Margrét Blöndal
Born: Reykjavík, Iceland (1970)
Lives and works in: Reykjavík, Iceland

i8’s Margrét Blöndal, works in a variety of media, creating drawings, photographs and three-dimensional works that often engage the idiosyncrasies of a given space. Subtle transformations are an integral component of the work, in which she uses commonplace materials and objects that are rendered useless or even unrecognisable when they are removed from any practical context. The recipient of the Richard Serra Award in 2002 and an Icelandic Art Award in 2006, Margrét’s work is exhibited widely around Europe and the US.

Ólafur Elíasson
Born: Copenhagen, Denmark (1967)
Lives and works in: Copenhagen, Denmark; Berlin, Germany

Danish-Icelandic installation artist Ólafur Elíasson needs no introduction, as his expansive, site-specific and experiential pieces have gained him accolades and acclaim around the world. “The Weather Project” filled the Tate Modern’s Turbine Hall with a giant sun as well as gathering and ebbing clouds of mist in 2003. In 2008, the Public Art Fund commissioned Ólafur to create four waterfalls around the New York City waterway. He also collaborated with Henning Larsen architects to design the façade of Reykjavík’s Harpa concert hall.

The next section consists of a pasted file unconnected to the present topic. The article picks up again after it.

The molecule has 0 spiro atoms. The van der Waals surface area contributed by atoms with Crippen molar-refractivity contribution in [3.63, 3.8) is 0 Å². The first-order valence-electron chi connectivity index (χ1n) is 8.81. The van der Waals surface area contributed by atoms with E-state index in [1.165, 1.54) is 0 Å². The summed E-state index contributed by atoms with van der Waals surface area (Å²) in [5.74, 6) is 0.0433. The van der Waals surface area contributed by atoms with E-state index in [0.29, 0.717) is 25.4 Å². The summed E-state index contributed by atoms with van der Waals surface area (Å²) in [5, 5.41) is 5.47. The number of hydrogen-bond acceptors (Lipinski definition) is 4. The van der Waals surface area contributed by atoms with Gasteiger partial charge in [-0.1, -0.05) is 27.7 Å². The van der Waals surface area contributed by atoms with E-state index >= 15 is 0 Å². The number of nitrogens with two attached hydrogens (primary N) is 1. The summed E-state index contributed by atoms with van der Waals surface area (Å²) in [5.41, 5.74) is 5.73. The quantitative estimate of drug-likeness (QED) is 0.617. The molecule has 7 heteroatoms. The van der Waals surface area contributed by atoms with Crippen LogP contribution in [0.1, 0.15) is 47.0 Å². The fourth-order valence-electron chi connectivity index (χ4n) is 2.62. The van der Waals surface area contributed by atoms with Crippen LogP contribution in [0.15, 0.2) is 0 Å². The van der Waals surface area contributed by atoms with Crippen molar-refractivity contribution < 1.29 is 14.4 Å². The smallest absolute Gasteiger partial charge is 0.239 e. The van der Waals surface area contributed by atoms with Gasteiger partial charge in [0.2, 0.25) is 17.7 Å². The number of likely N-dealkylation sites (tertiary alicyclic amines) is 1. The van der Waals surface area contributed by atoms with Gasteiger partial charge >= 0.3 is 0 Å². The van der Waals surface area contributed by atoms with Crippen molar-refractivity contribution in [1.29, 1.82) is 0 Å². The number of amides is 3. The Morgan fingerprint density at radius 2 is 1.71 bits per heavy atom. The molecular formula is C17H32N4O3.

Ragna Róbertsdóttir 
Born: Reykjavík, Iceland (1945)
Lives and works in: Reykjavík, Iceland; Berlin, Germany



Ragnar Kjartansson
Born: Reykjavík, Iceland (1976)
Lives and works in: Reykjavík, Iceland

Wunderkind Ragnar Kjartansson trained as a painter at Iceland’s Academy of the Arts, but has since primarily dedicated his time and talent to performance art, video installation, and music. In 2009, at the age of 33, Ragnar became the youngest artist to represent Iceland at the Venice Biennale, where he presented the five-channel installation “The End,” which was filmed at multiple Rocky Mountain sites in the middle of winter. Most recently, copies of his nine-screen installation “The Visitors,” were bought by such venerable institutions as the Museum of Modern Art in New York City and the Migros Museum in Zurich, Switzerland.